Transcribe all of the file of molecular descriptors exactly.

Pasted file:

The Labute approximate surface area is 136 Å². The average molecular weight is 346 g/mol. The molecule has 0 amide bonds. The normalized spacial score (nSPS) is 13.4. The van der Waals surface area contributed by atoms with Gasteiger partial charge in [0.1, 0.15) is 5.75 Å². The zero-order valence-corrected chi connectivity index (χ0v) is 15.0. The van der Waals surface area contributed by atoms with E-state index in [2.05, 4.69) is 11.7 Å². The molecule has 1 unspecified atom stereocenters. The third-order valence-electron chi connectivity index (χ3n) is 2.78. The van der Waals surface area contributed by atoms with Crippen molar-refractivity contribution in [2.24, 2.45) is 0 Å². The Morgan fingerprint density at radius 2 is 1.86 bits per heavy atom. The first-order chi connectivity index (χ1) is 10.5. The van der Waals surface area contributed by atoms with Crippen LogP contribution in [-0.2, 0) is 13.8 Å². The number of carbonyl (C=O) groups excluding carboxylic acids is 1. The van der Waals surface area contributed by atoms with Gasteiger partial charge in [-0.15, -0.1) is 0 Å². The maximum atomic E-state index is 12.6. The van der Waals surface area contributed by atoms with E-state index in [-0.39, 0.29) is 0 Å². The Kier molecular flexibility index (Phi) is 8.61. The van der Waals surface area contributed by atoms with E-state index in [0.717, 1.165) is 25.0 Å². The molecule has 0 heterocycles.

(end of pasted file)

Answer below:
The Labute approximate surface area is 136 Å². The average molecular weight is 346 g/mol. The molecule has 0 amide bonds. The normalized spacial score (nSPS) is 13.4. The van der Waals surface area contributed by atoms with Gasteiger partial charge in [0.1, 0.15) is 5.75 Å². The zero-order valence-corrected chi connectivity index (χ0v) is 15.0. The van der Waals surface area contributed by atoms with E-state index in [2.05, 4.69) is 11.7 Å². The molecule has 1 unspecified atom stereocenters. The third-order valence-electron chi connectivity index (χ3n) is 2.78. The van der Waals surface area contributed by atoms with Crippen molar-refractivity contribution in [2.24, 2.45) is 0 Å². The Morgan fingerprint density at radius 2 is 1.86 bits per heavy atom. The first-order chi connectivity index (χ1) is 10.5. The van der Waals surface area contributed by atoms with Crippen LogP contribution in [-0.2, 0) is 13.8 Å². The number of carbonyl (C=O) groups excluding carboxylic acids is 1. The van der Waals surface area contributed by atoms with Gasteiger partial charge in [-0.15, -0.1) is 0 Å². The maximum atomic E-state index is 12.6. The van der Waals surface area contributed by atoms with E-state index in [-0.39, 0.29) is 0 Å². The Kier molecular flexibility index (Phi) is 8.61. The van der Waals surface area contributed by atoms with E-state index in [0.717, 1.165) is 25.0 Å². The molecule has 0 heterocycles.